You aren’t selling an item, you are selling the idea of results and what those results mean to your prospects. Here are the top five practices for selling your marketing services:
1- If you haven’t already, you need to narrow that target market.
Let’s face it, you can’t be all things to all people. And you don’t want to work with everyone. You want to work with the “right” companies. Companies you can help. Companies that fit your brand and “get” your work. Companies that appreciate your expertise.
2 – Since you don’t have a product to offer as a sample to your prospective clients, you need to show them what you can do, without offering up your services for free.
The best way to do this is to create an in-depth online portfolio of sorts that showcases your abilities. Make everything you put out – blog, white papers, newsletters, etc. do “double duty” in that they should be a promotional item that shows off your marketing capabilities, but also provides some information or tips that can help the prospect.
3- Use testimonials and case studies to your advantage.
Prospects like to see what others have to say. A great testimonial is good stuff. But don’t just stick with testimonials. Ask your current happy clients for referrals. Obviously they aren’t going to offer up their competition. But, since no business operates inside a bubble, your clients work with companies (perhaps on joint ventures) that likely need your help. And your clients, when happy with your work, may have a few suggestions on who you should contact and market your services to.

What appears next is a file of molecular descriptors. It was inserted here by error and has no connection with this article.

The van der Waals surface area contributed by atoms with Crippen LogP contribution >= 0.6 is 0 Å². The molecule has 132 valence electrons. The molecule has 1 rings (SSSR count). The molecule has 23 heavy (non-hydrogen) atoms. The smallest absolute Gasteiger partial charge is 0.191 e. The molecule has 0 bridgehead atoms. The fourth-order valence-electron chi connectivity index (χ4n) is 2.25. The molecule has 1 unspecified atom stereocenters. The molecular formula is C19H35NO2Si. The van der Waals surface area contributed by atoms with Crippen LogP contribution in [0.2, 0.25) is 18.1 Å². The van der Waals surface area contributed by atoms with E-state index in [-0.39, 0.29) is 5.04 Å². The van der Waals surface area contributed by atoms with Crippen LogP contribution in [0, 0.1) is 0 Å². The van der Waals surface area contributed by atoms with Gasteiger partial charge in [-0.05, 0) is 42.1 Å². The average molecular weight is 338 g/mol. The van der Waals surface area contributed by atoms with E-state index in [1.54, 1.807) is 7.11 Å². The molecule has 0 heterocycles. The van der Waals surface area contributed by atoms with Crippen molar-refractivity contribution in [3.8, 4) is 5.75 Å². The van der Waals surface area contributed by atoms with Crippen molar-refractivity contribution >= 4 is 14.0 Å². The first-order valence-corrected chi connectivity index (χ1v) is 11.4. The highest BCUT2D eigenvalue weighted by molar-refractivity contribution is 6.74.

4- Track down the decision maker – don’t get stuck with the gatekeeper.
When you are given referrals, you typically get to go straight to the person who will make the decision whether or not to work with you. But when you acquire leads through other means it’s not unusual to get stuck with someone who doesn’t have the authority to make the decision. You need to determine who is in charge of saying yes to your marketing services and get to that person. Don’t waste your time with the employees who can’t give the green light. Be polite. Be business-like. But push past the keeper of the gate and get to the “right” person.
5 – Since results can be somewhat subjective, you need to pinpoint exactly what your prospective client’s individual needs and wants are.
You may be promising them A, and they really want B. Or they may not understand that A will eventually lead to B. It’s up to you to make the possible results crystal clear. Explain how you can measure the results and what those results will translate into for your client’s business.
In the end the prospect should believe in your abilities, understand what it is that you can do, and believe that you are worth every penny you charge for your services.
Does it take forever for your sales software to generate reports?
Are the reports total garbage?
Does your software fail to provide automated responses to certain operations?
Do you have to input the same information in several different spots or in several different systems in order to have “cohesion?”
Are you limited to how you can access your software dashboard?
There are a lot of ways your automated sales software might make you want to cry. Or perhaps throw your computer across the room. Work shouldn’t be so frustrating. And your software should help you out, not hinder you.